Gerund is a verbal form. It’s hard to explain.
You have the infinitive, the gerund, and the past participle… regardless of the different tenses.
[Not totally relevant to what gerund is, but: Infinitive is the dictionary form hablar, cantar, vivir etc. and a past participle is that verb either used as an adjective or a qualifier with the perfect tense hablado, cantado, vivido etc.]
The gerund is also known as the “progressive” which implies “progress or continuous, gradual movement or completion of the verb”.
Most verbs have a gerund form. I’m saying most because I don’t know all of them to check, but I’m pretty sure.
In English, the gerund is the “-ing” form of the verb. So “live” turns to “living”, “buy” turns to “buying”, “die” turns to “dying”.
Same general principle:
-ar verbs => -ando
-er verbs => -iendo
-ir verbs => -iendo
*Note: Most spelling changes in stem-changing verbs or irregular verbs don’t effect the past participle except for E=>I, E=>IE and O=>UE verbs that are -ir verbs.
Overwhelmingly, a verb that has any kind of spelling change in the gerund form will be an -ir verb; which is why tener is teniendo [not “tiniendo”] but decir is diciendo [not “deciendo”]
- cantar => cantando
- vivir => viviendo
- comer => comiendo
- mantener => manteniendo
- almorzar => almorzando
- llover => lloviendo
- rogar => rogando
- empezar => empezando
- comenzar => comenzando
- nevar => nevando
- poner => poniendo
- decir => diciendo
- hacer => haciendo
- dar => dando
- ver => viendo
- vestir => vistiendo
- competir => compitiendo
- sentir => sintiendo
- mentir => mintiendo
- seguir => siguiendo
- conseguir => consiguiendo
- perseguir => persiguiendo
- dormir => durmiendo
- morir => muriendo
**The other common spelling change exists for verbs that end in -aer, -uir, -eer, or -ír where the -iendo turns to -yendo for the sake of preserving the sound and also brevity.
- contribuir => contribuyendo
- destruir => destruyendo
- distraer => distrayendo
- atraer => atrayendo
- traer => trayendo
- proveer => proveyendo
- poseer => poseyendo
- sobreseer => sobreseyendo
- oír => oyendo
- creer => creyendo
- leer => leyendo
- ir => yendo
Most commonly, the gerund is used to indicate motion. As such it typically follows estar.
The use of gerund is to imply a more emphatic sense of motion or that something is happening at that moment. And they can exist in multiple tenses… most commonly present, imperfect, and preterite; also it exists in subjunctive or the perfect tenses.
Llueve. - It’s raining. / It rains.
Está lloviendo. - It is raining.
Ha estado lloviendo. - It has been raining.
Espero que no esté lloviendo. - I hope it’s not raining.
Dudo que haya estado lloviendo. - I doubt it’s been raining.
Estaba lloviendo. - It was raining.
Había estado lloviendo. - It had been raining.
Esperaba que no estuviera lloviendo. - I hoped it wouldn’t be raining.
No esperaba que hubiera estado lloviendo. - I didn’t expect that it would be raining.
Dormimos. - We sleep. / We are sleeping.
Estamos durmiendo. - We’re sleeping.
Hemos estado durmiendo. - We’ve been sleeping
Dudo que estén durmiendo. - I doubt they’re sleeping.
Dudo que hayan estado durmiendo. - I doubt they’ve been sleeping.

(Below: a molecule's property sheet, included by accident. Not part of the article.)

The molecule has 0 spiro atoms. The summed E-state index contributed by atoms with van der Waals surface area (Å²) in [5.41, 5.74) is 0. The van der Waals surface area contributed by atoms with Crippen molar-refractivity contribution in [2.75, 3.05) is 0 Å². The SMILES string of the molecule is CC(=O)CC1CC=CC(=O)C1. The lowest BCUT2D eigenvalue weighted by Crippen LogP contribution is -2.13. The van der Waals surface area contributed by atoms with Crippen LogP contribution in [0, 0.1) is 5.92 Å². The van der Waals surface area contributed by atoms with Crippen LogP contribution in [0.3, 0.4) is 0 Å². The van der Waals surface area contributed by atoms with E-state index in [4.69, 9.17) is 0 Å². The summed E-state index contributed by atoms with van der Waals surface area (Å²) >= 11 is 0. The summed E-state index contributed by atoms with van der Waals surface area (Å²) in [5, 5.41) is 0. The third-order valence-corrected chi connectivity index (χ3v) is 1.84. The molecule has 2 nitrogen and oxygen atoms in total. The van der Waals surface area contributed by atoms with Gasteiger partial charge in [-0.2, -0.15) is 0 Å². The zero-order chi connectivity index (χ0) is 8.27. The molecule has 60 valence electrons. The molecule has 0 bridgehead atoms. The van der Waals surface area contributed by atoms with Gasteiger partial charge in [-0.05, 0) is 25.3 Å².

Estábamos durmiendo. - We were sleeping.
Habíamos estado durmiendo. - We had been sleeping.
Dudaba que estuvieran durmiendo. - I doubted they would be sleeping.
Dudaba que hubieran estado durmiendo. - I doubted that they would have been sleeping.
Leo. - I read. / I am reading.
Estoy leyendo. - I am reading.
He estado leyendo. - I have been reading.
Es posible que esté leyendo. - It’s possible that I/he/she/You is reading.
Dudo que hayas estado leyendo. - I doubt you’ve been reading.
Estaba leyendo. - I was reading.
Había estado leyendo. - I had been reading.
El profesor quería que estuviéramos leyendo. - The professor wanted us to be reading. [more common in this case is quería que leyéramos “wanted us to read”; but this is for the sake of example]
No esperaba que hubieras estado leyendo. - I didn’t expect that you would be reading.
But it may also come after a motion verb like andar, ir, salir or something like that.
Salió corriendo. - He/She/You left running.
Ando perdiendo tiempo. - I go around wasting time. [lit. “I walk losing time”]
Ella gritaba, llorando y sollozando. - She screamed, crying and sobbing.
Sigue buscando (tú). - Keep looking.
The gerund can be very useful and idiomatic though, but it’s not really regarded as its own tense or mood, even though I think of it sort of along those lines.
But it’s also very common to use a different tense or expression instead of the gerund; except for when emphasis is your desire. This is because the other tenses often have multiple meanings, so the gerund is sometimes necessary in being specific.
¿Por qué llueve? - Why is it raining? / Why does it rain? [which are two different ideas]
¿Por qué está lloviendo? - Why is it raining?
Mejora. - He/She/You/It gets better. / He/She/You/It is getting better.
Está mejorando. - It’s improving.
¿Cómo te va? - How’s it going? / How goes it (for you)?
¿Cómo te está yendo todo? - How’s everything going for you?
Nevaba. - It was snowing. / It used to snow.
Estaba nevando. - It was snowing. [more emphatic]
Estuvo lloviendo. - It was raining. [at a specific time; less common]
Llovió. - It rained. [more common]
Mi madre esperaba que estuviera haciendo mi tarea. - My mother expected that I was doing my homework. [“in that moment or particular circumstance”; less common]
Mi madre esperaba que hiciera mi tarea. - My mother expected me to do my homework. [more common; more general]
Dudaba que estuviera granizando. - I doubted it would be hailing. [“in that moment or particular circumstance”; less common]
Dudaba que granizara. - I doubted it would hail. [more common; more general]